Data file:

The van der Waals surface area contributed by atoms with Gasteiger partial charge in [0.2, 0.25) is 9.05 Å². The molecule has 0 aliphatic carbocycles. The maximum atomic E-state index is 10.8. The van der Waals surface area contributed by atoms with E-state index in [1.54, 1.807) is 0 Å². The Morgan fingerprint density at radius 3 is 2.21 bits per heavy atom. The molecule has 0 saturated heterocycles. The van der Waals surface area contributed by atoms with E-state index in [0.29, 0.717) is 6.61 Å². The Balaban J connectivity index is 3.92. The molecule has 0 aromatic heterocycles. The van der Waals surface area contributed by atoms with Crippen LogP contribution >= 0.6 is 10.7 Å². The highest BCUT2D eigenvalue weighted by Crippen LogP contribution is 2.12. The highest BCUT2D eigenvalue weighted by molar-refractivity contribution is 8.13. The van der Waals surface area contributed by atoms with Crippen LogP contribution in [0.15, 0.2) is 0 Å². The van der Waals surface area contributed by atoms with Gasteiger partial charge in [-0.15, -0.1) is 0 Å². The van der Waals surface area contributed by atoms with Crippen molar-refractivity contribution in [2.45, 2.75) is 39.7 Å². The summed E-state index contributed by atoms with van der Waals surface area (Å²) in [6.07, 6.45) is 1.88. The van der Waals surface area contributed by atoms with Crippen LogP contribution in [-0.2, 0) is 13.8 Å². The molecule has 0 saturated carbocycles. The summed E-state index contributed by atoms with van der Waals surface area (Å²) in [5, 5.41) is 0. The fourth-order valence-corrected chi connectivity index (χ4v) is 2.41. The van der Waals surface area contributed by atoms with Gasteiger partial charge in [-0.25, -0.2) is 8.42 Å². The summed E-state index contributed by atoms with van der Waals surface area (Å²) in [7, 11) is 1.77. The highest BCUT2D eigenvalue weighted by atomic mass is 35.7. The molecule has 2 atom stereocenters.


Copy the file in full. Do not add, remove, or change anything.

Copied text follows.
The van der Waals surface area contributed by atoms with Gasteiger partial charge in [0.2, 0.25) is 9.05 Å². The molecule has 0 aliphatic carbocycles. The maximum atomic E-state index is 10.8. The van der Waals surface area contributed by atoms with E-state index in [1.54, 1.807) is 0 Å². The Morgan fingerprint density at radius 3 is 2.21 bits per heavy atom. The molecule has 0 saturated heterocycles. The van der Waals surface area contributed by atoms with E-state index in [0.29, 0.717) is 6.61 Å². The Balaban J connectivity index is 3.92. The molecule has 0 aromatic heterocycles. The van der Waals surface area contributed by atoms with Crippen LogP contribution >= 0.6 is 10.7 Å². The highest BCUT2D eigenvalue weighted by Crippen LogP contribution is 2.12. The highest BCUT2D eigenvalue weighted by molar-refractivity contribution is 8.13. The van der Waals surface area contributed by atoms with Crippen LogP contribution in [0.15, 0.2) is 0 Å². The van der Waals surface area contributed by atoms with Gasteiger partial charge in [-0.15, -0.1) is 0 Å². The van der Waals surface area contributed by atoms with Crippen molar-refractivity contribution in [2.45, 2.75) is 39.7 Å². The summed E-state index contributed by atoms with van der Waals surface area (Å²) in [6.07, 6.45) is 1.88. The van der Waals surface area contributed by atoms with Crippen LogP contribution in [-0.2, 0) is 13.8 Å². The molecule has 0 saturated carbocycles. The summed E-state index contributed by atoms with van der Waals surface area (Å²) in [5, 5.41) is 0. The fourth-order valence-corrected chi connectivity index (χ4v) is 2.41. The van der Waals surface area contributed by atoms with Gasteiger partial charge in [-0.25, -0.2) is 8.42 Å². The summed E-state index contributed by atoms with van der Waals surface area (Å²) in [7, 11) is 1.77. The highest BCUT2D eigenvalue weighted by atomic mass is 35.7. The molecule has 2 atom stereocenters.